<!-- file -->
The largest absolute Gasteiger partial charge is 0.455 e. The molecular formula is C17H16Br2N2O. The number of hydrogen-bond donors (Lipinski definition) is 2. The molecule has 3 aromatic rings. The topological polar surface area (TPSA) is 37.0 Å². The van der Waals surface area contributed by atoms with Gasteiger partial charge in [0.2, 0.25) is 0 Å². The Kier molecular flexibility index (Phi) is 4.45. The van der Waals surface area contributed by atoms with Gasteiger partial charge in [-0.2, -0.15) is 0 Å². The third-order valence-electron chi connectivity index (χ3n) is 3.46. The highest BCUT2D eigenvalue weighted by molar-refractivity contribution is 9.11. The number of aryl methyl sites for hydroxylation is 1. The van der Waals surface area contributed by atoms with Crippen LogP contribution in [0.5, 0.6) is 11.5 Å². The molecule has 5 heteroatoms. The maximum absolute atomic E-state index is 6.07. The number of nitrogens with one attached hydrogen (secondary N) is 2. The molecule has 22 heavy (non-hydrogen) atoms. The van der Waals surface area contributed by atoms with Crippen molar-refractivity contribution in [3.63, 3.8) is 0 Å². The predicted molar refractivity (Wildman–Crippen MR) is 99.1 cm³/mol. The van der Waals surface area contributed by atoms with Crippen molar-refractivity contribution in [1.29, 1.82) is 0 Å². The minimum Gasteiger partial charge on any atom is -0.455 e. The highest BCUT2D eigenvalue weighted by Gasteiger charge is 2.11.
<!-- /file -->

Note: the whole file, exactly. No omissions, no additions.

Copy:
The largest absolute Gasteiger partial charge is 0.455 e. The molecular formula is C17H16Br2N2O. The number of hydrogen-bond donors (Lipinski definition) is 2. The molecule has 3 aromatic rings. The topological polar surface area (TPSA) is 37.0 Å². The van der Waals surface area contributed by atoms with Gasteiger partial charge in [0.2, 0.25) is 0 Å². The Kier molecular flexibility index (Phi) is 4.45. The van der Waals surface area contributed by atoms with Gasteiger partial charge in [-0.2, -0.15) is 0 Å². The third-order valence-electron chi connectivity index (χ3n) is 3.46. The highest BCUT2D eigenvalue weighted by molar-refractivity contribution is 9.11. The number of aryl methyl sites for hydroxylation is 1. The van der Waals surface area contributed by atoms with Crippen LogP contribution in [0.5, 0.6) is 11.5 Å². The molecule has 5 heteroatoms. The maximum absolute atomic E-state index is 6.07. The number of nitrogens with one attached hydrogen (secondary N) is 2. The molecule has 22 heavy (non-hydrogen) atoms. The van der Waals surface area contributed by atoms with Crippen molar-refractivity contribution in [3.63, 3.8) is 0 Å². The predicted molar refractivity (Wildman–Crippen MR) is 99.1 cm³/mol. The van der Waals surface area contributed by atoms with Crippen molar-refractivity contribution in [1.29, 1.82) is 0 Å². The minimum Gasteiger partial charge on any atom is -0.455 e. The highest BCUT2D eigenvalue weighted by Gasteiger charge is 2.11.